Vijayawada government hospital mortuary reeks of bribe stench

Surprisingly several senior officials and doctors working in the hospital admitted that there was large-scale malpractice going on in the mortuary and this incident was neither first nor unrelated.

Published: 29th August 2018 02:44 AM  |   Last Updated: 29th August 2018 02:44 AM   |  A+A-

Mortuary at the New GGH in Vijayawada wears a deserted look on Tuesday | Express

Express News Service

VIJAYAWADA: If you thought the recent incident in which a hospital official had demanded bribe from the kin of the deceased driver E Siva Prasad for conducting postmortem was an isolated one, think again. A visit to the mortuary by this TNIE reporter revealed that demanding money for conducting a postmortem and providing inquest report has become a regular practice, much to the chagrin of the bereaved families.

For record, one assistant professor of the Forensic Medicine department in the Vijayawada Government General Hospital, Dr B Srinu Naik, allegedly demanded a bribe of Rs 5,000 to conduct postmortem on the driver’s body. The bereaved family, which was at a loss after losing its breadwinner, had approached the authorities and on the basis of the complaint lodged by them the hospital superintendent suspended the accused doctor on Monday. TNIE reported the incident on Tuesday, August 28.

Surprisingly several senior officials and doctors working in the hospital admitted that there was large-scale malpractice going on in the mortuary and this incident was neither first nor unrelated. They however, expressed their inability in eradicating the illegal practices going on in the morgue.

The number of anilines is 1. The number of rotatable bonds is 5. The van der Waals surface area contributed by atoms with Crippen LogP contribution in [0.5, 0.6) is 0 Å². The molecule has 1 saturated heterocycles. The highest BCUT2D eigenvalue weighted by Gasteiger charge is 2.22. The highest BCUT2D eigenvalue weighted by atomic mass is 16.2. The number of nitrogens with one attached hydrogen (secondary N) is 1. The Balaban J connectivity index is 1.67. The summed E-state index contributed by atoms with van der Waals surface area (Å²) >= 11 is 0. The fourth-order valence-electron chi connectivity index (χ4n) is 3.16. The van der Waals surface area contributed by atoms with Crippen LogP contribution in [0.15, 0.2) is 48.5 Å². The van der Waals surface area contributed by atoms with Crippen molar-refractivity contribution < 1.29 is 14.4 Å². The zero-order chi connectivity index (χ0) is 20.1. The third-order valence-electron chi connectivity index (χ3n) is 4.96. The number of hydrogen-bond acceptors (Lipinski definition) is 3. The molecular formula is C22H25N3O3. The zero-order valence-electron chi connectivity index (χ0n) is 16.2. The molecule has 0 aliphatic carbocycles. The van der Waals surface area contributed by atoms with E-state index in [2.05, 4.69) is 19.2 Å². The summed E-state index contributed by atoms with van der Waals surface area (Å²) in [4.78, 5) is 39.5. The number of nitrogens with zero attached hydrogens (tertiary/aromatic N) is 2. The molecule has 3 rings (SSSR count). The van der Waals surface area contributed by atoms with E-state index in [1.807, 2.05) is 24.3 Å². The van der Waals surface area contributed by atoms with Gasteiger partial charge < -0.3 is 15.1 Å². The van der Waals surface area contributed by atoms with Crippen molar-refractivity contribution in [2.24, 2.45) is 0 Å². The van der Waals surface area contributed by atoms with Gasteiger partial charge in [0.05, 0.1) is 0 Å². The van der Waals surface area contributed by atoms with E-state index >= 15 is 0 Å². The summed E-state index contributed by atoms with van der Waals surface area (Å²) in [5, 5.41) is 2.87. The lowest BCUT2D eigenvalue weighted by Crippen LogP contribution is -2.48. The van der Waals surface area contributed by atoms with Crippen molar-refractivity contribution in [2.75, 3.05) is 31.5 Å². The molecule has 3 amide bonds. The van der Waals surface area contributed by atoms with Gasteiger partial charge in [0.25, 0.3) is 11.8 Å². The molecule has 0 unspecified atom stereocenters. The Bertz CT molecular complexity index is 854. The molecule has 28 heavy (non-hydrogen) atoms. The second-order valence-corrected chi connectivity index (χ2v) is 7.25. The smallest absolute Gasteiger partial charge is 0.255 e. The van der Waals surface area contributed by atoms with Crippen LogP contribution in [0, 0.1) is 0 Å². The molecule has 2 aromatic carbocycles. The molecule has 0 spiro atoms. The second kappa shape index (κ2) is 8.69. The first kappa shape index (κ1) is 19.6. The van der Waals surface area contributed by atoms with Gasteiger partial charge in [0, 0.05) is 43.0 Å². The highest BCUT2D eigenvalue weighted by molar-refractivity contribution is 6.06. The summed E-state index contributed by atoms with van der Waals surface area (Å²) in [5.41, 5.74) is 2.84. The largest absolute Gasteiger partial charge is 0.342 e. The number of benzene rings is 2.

One senior official on the condition of anonymity told TNIE that there was another doctor in the department who was fleecing the family of the dead. “It’s a routine that people bribe doctors and other staff to get their work done without any inconvenience. But none of them lodged a complaint with us. It’s the people who are encouraging them,” he said.

During the visit by this reporter, it also came to light that such illegal practice was a part of the business conducted there and all the concerned officials - from the forensic department doctors to the inquest officer and from ambulance driver to ground level staff - were party to the illegal practice - demanding and accepting money from the kin of the deceased to complete the autopsy process.

“Staff working at the mortuary are usually errant and they feel that they are doing the job of a superman. By keeping the deceased’s family members in waiting, they are demanding money. Since, doctor and inquest officer play a crucial role in giving the body back to the family, they demand money. We also have received complaints that ambulance drivers also demand money after dropping the dead body,” the official said.  

When asked about the measures taken to put an end to the menace, the Government General Hospital (GGH) superintendent S Babulal said that they had a slew of plans in the pipeline to streamline the administration of the mortuary by forming an integrated team to ensure transparency at every stage. “Since the mortuary is headed by the college principal, we asked for his suggestions and measures to be taken in eradicating the illegal practices. We have a few plans in mind. It’s so sad that people are being asked for money at mortuaries,” he said. After the media reports exposed the grave situation prevailing in the mortuary, staff pasted posters asking people to lodge complaints with ‘Dial 1100’ portal, as and when they faced any difficulties.

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